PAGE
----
The election of South African President Cyril Ramaphosa as the AU chairman gives hope that finally, the organisation will rise to the challenges confronting the world's poorest continent.
He took over from Egyptian President Fattah el-Sisi in yearly caucus that brings together heads of states and governments of the 55 states that make up the African Union.
This year’s meeting came as the continent struggled to quell rising conflicts that imperil its growth and progress.
It also came against the backdrop of reports of widespread hunger across the continent. Food and Agricultural Organisation estimates nearly a quarter of Africa’s 1.2 billion people suffer from poverty, hunger and malnutrition.
Also, Africa must confront the threat from extremist groups and how poverty and food insecurity has contributed to the bad situation.
Agreeably, a lot of what has held back the continent are man-made causes. For example, despite being left behind, flying across Africa is tedious, expensive and time-consuming; generally, a traveller’s nightmare. Flight connections are unreliable and few. Africa needs to open up its air spaces and borders if only to promote regional integration.
For Africa remains a continent of contrasts; want and surplus exist side by side.
The death of former President Daniel Moi casts a long shadow on the AU. He was chairman of AU’s precursor OAU in 1981. The drive for regional peace and stability remains Moi’s hallmarks. The theme for the year; 'Silencing the guns' is apt and represents in many ways his legacy. Additionally, the chorus calling for homegrown solutions for Africa’s problems remains just in words.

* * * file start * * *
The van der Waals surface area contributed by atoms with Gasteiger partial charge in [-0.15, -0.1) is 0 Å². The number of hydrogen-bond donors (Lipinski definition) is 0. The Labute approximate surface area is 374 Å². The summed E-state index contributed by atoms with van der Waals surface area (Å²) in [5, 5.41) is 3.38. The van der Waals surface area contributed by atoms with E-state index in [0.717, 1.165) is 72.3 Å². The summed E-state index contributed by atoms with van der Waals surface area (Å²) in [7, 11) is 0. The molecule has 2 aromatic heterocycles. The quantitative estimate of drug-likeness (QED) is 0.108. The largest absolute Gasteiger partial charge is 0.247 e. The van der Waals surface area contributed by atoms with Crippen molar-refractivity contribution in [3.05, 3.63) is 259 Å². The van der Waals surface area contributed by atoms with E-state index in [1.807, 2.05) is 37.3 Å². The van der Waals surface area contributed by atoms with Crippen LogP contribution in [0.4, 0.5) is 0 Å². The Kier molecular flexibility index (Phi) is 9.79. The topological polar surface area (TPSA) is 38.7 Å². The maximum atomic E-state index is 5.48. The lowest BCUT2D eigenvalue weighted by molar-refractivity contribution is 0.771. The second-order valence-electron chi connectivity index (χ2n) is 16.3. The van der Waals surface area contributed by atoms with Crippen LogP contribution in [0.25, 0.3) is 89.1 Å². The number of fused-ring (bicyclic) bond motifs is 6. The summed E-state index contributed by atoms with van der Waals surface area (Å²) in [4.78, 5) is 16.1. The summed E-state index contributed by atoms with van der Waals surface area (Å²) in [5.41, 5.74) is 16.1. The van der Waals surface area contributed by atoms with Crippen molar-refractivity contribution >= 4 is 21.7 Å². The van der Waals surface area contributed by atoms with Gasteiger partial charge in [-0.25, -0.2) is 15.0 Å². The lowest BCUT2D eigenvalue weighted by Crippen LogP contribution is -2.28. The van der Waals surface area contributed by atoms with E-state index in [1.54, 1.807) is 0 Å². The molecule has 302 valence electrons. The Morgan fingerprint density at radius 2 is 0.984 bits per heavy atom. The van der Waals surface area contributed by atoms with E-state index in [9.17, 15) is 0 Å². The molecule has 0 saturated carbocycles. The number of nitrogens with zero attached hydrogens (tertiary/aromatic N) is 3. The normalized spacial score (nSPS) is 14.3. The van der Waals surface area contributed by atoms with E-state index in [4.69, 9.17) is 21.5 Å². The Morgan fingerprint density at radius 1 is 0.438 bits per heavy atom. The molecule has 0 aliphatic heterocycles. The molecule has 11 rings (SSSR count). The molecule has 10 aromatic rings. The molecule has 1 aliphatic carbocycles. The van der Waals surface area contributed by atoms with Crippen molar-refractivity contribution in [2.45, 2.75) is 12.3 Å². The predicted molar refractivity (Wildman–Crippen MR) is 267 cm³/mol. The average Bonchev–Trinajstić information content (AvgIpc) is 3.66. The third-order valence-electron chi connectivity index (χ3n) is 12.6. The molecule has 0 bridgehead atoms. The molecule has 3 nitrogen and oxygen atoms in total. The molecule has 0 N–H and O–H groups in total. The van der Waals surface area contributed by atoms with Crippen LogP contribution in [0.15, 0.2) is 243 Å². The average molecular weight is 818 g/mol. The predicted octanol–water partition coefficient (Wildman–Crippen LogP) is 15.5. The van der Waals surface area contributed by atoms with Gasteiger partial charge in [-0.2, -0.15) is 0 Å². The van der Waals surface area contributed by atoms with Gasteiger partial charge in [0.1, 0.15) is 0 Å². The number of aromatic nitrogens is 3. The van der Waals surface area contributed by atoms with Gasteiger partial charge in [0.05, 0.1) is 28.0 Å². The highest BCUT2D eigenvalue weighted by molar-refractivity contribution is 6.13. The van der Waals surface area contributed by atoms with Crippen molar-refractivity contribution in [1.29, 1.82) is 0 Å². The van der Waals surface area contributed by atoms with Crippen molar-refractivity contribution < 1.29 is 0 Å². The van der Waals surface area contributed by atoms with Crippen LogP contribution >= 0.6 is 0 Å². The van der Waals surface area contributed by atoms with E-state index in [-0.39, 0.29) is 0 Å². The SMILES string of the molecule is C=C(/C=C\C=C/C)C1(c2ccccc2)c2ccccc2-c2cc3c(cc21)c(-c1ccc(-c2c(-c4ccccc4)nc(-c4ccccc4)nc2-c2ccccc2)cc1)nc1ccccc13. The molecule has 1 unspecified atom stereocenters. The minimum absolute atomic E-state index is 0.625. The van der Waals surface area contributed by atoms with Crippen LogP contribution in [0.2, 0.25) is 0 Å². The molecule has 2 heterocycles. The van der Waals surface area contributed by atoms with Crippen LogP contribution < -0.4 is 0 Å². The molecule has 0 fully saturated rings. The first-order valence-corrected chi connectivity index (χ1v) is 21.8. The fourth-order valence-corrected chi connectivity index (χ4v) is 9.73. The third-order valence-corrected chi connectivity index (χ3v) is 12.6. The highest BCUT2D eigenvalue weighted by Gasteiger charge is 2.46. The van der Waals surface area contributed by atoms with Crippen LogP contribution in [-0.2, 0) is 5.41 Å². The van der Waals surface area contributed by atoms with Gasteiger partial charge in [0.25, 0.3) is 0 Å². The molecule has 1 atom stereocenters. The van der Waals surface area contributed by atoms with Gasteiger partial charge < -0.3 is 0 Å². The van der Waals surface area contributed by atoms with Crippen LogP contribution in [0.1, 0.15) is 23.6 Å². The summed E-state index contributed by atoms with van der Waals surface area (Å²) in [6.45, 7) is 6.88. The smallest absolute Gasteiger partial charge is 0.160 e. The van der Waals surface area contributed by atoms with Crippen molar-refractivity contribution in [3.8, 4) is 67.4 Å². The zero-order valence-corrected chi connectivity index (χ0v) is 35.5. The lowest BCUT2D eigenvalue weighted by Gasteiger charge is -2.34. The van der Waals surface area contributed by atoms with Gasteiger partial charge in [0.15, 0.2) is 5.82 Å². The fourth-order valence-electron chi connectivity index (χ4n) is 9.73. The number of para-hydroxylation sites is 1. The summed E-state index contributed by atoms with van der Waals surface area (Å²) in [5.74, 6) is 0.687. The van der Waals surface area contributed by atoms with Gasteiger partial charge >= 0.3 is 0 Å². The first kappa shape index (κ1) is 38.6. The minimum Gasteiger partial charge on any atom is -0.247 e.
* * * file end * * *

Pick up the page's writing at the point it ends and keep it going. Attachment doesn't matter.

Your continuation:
Libya, once one of the most promising and stable countries on the continent, is in ruins, ripped apart by factional fights after former strongman Muammar Gaddafi was deposed in 2011.
The AU leadership agree that Libya is an example of how outside intervention and the resource curse has fuelled a cycle of death and destruction.
The UN has been running the show in Libya with little to show after nearly 10 years. Ramaphosa must ensure that the AU plays a bigger role in efforts to find peaceful settlement across the continent.
Yet Africa’s outlook is not all doom and gloom. The narrative of Africa rising is still alive. Whereas in some places the masses exist in conditions worse than those when they fought colonialists, others are breaking away. Ethiopia, Senegal and Côte d’Ivoire are promising examples of how a mix of rural-focused development and governance reforms are paying off. More should replicate them.
Ramaphosa has his work cut out. He needs to deepen the governance reforms, fundraise for key projects like infrastructure, peace-keeping and agriculture. He ought to ensure African Continental Free Trade Area (AfCFTA) is ratified by as many countries as possible before it becomes operational in July. No doubt, AfCFTA will play a key role in industrialisation by giving Africa weight and scale in global trade.
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